Acting Prime Minister Neth Savoeun addressed the closing ceremony of the “Third Global Conference on Assistance to the Victims of Anti-Personnel Mines and Other Explosive Ordnance in a Disability Rights Context” on October 19, hosted by Cambodia in Phnom Penh.

Prime Minister Hun Manet was en route to the GCC-ASEAN summit, held on October 20 in Riyadh, the capital of Saudi Arabia.

Sovoeun called on all state institutions to implement the National Disability Strategic Plan, along with all relevant national and international legal documents related to persons with disabilities.

During his speech, he reminded the attendees of the Kingdom’s tragic past, noting that it was once torn apart by civil war, killing fields and minefields, but also drawing attention to its recovery.

He described the scars of those difficult times as showing the strength and power of national unity.

The former National Police chief believes that Cambodia has shown to the world that no matter how much it had suffered, the Kingdom had rehabilitated itself and developed into a nation where persons with disabilities could play a part in the country’s socio-economic development.

“Cambodia must remain firmly committed to achieving the vision set out in the National Mine Action Strategy 2018-25. This Strategy aims to achieve the vision of Cambodia as a land free of mines where the threat of explosive remnants of war (ERW) is minimised, and human and socio-economic development can take place in safety,” he said.

To achieve this goal, he added, the government has committed to efforts to expand the social support programmes to the fullest, ensuring that no one will be left behind.

“We are making active efforts to support ERW victims and persons with disabilities, through the implementation of policies set out in the national strategic plan. We aim to improve people’s livelihoods, employment opportunities, access to education and promote the rights of the disabled, as well as introducing physical infrastructure which is convenient for them,” he said.

He called on all relevant state institutions to implement all national and international legal documents and agreements as efficiently as possible, and to adhere to the spirit of the national strategic plan.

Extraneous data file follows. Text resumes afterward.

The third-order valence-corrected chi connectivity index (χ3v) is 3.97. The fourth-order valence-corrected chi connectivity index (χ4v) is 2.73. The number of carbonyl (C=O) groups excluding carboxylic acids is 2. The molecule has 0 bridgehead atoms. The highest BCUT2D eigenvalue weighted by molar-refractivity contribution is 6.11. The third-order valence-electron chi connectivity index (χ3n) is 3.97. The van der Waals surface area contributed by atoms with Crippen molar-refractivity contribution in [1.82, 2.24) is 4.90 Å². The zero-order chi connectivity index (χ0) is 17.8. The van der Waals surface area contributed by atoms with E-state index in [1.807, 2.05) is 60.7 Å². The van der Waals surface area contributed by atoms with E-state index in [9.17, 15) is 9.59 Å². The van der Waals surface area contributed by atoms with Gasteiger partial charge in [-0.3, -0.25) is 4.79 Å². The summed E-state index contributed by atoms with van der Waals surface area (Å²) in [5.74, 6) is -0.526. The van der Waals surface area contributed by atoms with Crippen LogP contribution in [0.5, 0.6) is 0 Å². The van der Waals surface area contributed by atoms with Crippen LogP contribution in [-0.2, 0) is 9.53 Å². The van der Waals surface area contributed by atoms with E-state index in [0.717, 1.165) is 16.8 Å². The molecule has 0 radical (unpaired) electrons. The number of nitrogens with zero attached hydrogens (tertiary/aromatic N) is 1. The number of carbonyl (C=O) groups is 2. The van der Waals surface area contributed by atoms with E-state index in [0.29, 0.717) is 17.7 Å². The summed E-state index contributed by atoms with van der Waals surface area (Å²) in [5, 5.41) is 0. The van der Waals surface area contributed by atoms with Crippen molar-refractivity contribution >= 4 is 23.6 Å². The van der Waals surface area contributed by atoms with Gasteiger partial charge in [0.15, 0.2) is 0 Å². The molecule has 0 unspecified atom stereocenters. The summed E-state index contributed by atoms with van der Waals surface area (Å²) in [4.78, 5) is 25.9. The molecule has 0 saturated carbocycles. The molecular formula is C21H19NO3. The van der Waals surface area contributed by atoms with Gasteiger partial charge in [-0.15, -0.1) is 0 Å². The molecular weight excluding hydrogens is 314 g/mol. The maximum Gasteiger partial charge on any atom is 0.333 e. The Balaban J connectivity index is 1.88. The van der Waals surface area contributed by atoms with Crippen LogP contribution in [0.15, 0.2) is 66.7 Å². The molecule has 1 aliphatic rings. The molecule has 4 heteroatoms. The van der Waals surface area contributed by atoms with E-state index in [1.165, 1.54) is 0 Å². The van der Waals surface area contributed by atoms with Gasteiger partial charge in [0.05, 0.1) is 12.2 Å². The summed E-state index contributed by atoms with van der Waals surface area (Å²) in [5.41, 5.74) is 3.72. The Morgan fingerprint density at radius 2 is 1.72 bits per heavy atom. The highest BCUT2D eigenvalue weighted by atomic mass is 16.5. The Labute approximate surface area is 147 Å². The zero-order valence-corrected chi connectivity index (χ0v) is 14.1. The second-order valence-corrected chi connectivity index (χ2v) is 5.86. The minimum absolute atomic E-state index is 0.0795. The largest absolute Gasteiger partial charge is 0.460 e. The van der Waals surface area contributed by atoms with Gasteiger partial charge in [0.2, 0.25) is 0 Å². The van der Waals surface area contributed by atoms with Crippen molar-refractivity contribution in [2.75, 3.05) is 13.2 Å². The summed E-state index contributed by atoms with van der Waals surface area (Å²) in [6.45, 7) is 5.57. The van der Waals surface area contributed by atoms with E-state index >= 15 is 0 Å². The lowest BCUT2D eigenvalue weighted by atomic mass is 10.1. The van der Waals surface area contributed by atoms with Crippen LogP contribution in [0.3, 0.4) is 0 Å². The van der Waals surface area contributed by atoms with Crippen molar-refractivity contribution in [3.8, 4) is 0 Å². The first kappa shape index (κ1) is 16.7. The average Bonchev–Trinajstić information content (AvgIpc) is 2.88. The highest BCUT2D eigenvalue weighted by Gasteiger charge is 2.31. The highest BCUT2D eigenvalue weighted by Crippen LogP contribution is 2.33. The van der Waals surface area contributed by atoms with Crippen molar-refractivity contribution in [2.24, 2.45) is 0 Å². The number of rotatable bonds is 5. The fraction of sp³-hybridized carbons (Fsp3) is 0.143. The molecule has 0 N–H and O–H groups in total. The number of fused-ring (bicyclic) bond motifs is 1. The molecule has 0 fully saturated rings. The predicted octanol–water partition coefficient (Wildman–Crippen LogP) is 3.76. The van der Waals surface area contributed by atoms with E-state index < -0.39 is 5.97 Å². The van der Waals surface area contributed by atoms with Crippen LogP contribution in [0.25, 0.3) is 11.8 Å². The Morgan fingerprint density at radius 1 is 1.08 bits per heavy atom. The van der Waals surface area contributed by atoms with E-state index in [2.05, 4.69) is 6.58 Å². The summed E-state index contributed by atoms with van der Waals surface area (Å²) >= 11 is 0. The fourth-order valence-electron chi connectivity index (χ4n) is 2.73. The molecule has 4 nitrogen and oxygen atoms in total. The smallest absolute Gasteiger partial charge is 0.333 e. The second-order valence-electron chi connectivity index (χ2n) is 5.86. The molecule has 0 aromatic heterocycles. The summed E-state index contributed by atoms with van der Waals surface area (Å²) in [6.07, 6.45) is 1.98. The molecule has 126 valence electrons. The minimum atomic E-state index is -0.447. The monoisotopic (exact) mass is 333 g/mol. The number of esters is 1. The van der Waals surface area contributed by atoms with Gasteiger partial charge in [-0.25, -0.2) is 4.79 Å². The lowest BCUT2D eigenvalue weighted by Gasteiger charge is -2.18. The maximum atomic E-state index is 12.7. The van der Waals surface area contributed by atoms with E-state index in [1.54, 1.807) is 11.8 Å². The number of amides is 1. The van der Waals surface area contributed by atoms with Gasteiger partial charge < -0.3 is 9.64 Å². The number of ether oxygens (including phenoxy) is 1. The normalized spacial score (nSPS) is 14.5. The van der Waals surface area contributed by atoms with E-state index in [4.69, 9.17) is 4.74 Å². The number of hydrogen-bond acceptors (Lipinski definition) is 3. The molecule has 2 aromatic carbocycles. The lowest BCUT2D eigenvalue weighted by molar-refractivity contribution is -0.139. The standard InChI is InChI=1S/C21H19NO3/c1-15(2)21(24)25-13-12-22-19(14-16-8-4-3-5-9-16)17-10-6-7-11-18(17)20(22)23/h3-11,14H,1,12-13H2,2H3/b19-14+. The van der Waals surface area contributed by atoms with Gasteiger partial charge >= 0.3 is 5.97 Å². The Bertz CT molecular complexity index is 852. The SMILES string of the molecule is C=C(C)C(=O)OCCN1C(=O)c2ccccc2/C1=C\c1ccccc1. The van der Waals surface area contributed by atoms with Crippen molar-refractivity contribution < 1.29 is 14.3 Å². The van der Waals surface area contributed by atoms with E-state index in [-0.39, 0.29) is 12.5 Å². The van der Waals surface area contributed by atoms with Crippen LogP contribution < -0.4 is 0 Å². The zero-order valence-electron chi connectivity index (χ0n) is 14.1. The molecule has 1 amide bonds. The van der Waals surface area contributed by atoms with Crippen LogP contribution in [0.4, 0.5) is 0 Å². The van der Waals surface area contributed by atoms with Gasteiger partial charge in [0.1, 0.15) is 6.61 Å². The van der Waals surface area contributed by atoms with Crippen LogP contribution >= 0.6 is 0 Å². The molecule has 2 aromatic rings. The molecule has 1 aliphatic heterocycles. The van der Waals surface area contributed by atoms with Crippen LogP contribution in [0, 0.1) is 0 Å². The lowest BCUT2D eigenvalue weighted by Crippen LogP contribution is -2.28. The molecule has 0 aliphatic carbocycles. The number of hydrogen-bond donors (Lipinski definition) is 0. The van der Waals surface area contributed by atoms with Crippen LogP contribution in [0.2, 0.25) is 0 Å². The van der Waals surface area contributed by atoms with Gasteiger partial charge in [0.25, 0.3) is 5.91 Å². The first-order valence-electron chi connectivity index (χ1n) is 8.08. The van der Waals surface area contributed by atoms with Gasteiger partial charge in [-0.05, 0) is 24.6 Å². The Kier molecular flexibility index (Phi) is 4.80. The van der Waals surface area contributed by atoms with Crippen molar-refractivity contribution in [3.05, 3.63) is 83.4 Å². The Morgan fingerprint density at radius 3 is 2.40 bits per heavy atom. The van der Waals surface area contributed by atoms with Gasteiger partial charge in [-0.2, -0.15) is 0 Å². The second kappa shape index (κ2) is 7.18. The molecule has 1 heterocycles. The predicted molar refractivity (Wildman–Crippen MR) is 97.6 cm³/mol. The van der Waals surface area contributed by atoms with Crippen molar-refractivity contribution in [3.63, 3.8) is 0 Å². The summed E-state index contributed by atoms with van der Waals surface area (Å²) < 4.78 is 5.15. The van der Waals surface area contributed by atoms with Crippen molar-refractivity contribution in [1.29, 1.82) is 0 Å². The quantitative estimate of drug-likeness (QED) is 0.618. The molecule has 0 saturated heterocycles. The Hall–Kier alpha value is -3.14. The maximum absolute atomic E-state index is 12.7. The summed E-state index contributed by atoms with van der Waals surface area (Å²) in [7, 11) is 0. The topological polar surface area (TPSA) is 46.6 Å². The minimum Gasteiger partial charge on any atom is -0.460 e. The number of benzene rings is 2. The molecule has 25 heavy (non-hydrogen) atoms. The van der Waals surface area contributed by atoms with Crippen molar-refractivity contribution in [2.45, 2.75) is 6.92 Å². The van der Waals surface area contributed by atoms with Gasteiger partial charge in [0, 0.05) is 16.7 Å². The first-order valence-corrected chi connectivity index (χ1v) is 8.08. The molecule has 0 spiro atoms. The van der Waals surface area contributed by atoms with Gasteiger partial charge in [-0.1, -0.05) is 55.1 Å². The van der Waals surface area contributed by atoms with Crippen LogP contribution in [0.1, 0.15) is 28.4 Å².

He also urged close attention to be paid to the law on the protection and promotion of the rights of persons with disabilities, the convention on persons with disabilities and the National Mine Action Standards (NMAS) on mine victim assistance, in order to benefit the survivors and their families to the highest possible level.

Savoeun encouraged the recruitment of people living with disabilities in both the public and private sectors, and also instructed widespread dissemination of their rights in order to prevent discrimination or the stigmatisation of persons with disabilities or ERW survivors.

Speaking at the conference, Ly Thuch, first vice-president of the Cambodian Mine Action and Victim Assistance Authority (CMAA), described it as “exciting” to see the commitment and dedication of all stakeholders.

“During the three-day meeting, we engaged in wide-ranging discussions on victim assistance, with a focus on key topics such as mental health and support for healthcare, socio-economic inclusion, and the importance of data collection,” he said.

He added that the attendees hoped to build a world where survivors can receive care, support and the opportunities they deserve.

Since 1992, mine action in Cambodia has made significant progress, with 2,795sq km of land cleared of mines and ERWs. The number of victims decreased from 4,320 in 1996 to just 41 in 2022, with less than 100 people encountering ERWs in each of the past 10 years, he added.

According to Savoeun, the government launched the National disability plan 2018-23 with careful consideration to addressing economic and employment opportunities for persons with disabilities.

The government also issued a sub-decree which set quotas and guidelines for the recruitment of the disabled, setting it at two per cent for the public sector and one per cent for the private. At present, 3,748 disabled persons (23 per cent of them women) work in 37 state institutions and 5,839 persons (66 per cent of them women) are employed in 291 private sector enterprises.

The UN Development Programme (UNDP) and the CMAA also co-hosted a side event to the conference.

“The side event will be an opportunity to share with representatives of states and civil society the hard-earned experience of Cambodia – the cradle of mine action, where the term was first coined. We hope it will catalyse knowledge sharing, networking, and partnerships on victim assistance in mine action,” said UNDP resident representative Alissar Chaker in an October 18 press release.

“The UNDP is committed to continuing its support to integrate victim assistance in broader national policies and legal frameworks relating to disability, health, education, employment, development and poverty reduction in line with the Oslo Action Plan and the Convention on the rights of Persons with Disabilities in partnership with other local and international partners,” she added.